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I just spoke at a conference for HR issues relevant to credit unions and my topic was on 21st Century Learning in Action: using Web 2.0 to train, develop and support your employees. One of the points that I hope I got across is that it isn’t about the tool.
Here’s an example: I worked for an organization who had identified that producing some screencasts (they called them “videos”) of common errors as a reference for employees when they became confused over how to complete a task on a piece of software. They were novel at the time and stood out, but not for the right reasons. We were bombarded with requests for “videos” and other groups were dazzled by the possibilities. We had to take each request and pull it apart, to determine if the video was the right solution. Guess what? Mostly it wasn’t.
So, for everyone trying to figure out if Twitter is worth the effort or how youtube might be used in an organizational setting, STOP. Think about what your learner needs. This is how I see it. If you are in the field of learning and development (or training), then your job is to figure out what people need and match the right tool, not to pick the tool that everyone seems to be talking about and reverse engineer a use for it.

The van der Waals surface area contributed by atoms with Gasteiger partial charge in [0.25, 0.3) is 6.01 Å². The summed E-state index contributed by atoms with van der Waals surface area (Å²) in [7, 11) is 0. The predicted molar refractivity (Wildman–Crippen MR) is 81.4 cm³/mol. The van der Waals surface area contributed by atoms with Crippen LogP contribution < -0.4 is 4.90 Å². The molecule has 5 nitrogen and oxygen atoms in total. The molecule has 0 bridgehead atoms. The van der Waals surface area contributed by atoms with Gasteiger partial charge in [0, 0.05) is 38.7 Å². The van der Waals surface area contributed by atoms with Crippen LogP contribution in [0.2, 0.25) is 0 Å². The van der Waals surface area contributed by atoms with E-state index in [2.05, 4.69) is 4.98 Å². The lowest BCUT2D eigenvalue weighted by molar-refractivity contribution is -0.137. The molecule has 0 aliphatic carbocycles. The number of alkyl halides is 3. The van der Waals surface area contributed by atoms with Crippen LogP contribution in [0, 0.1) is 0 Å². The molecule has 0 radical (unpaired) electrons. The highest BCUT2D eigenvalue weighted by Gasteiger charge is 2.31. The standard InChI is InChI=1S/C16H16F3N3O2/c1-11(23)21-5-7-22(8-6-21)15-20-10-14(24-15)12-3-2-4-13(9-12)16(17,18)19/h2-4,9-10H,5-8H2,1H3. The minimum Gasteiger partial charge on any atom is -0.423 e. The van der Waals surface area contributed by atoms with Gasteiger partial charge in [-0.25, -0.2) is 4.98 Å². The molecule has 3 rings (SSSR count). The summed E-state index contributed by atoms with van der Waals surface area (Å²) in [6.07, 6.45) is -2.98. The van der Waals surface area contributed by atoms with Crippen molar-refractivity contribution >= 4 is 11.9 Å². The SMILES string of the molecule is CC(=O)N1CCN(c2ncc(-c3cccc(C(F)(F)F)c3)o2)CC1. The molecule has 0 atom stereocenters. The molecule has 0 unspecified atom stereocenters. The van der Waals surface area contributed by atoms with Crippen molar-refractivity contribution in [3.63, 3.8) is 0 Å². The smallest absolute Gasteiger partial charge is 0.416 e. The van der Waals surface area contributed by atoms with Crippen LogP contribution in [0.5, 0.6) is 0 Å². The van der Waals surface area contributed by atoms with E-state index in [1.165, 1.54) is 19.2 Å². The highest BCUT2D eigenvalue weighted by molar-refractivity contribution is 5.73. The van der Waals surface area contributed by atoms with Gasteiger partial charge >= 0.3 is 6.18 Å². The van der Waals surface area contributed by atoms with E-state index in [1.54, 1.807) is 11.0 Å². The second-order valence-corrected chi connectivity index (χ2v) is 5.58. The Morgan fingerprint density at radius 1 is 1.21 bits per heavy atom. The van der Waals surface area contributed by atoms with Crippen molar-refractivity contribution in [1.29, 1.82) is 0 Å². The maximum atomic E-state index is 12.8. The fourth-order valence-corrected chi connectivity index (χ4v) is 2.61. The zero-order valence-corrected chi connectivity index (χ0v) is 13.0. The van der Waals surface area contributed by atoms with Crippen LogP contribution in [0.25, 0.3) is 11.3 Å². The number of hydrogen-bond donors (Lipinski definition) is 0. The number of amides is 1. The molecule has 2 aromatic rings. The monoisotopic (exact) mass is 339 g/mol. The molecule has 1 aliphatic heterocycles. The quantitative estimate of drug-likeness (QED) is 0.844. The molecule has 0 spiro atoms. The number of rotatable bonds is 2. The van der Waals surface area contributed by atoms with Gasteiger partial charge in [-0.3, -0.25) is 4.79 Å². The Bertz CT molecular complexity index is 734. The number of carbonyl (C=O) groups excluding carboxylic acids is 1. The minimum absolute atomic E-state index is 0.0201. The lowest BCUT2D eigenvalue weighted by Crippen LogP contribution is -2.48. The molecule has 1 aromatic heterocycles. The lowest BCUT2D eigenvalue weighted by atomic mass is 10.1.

I believe, employee’s or learner’s needs fall into connected and overlapping areas and that most of the web 2.0 tools can provide learning and/or help and/or connection. If you want to know more about it, you can read my opinion here, or come to my webinar on November 24th.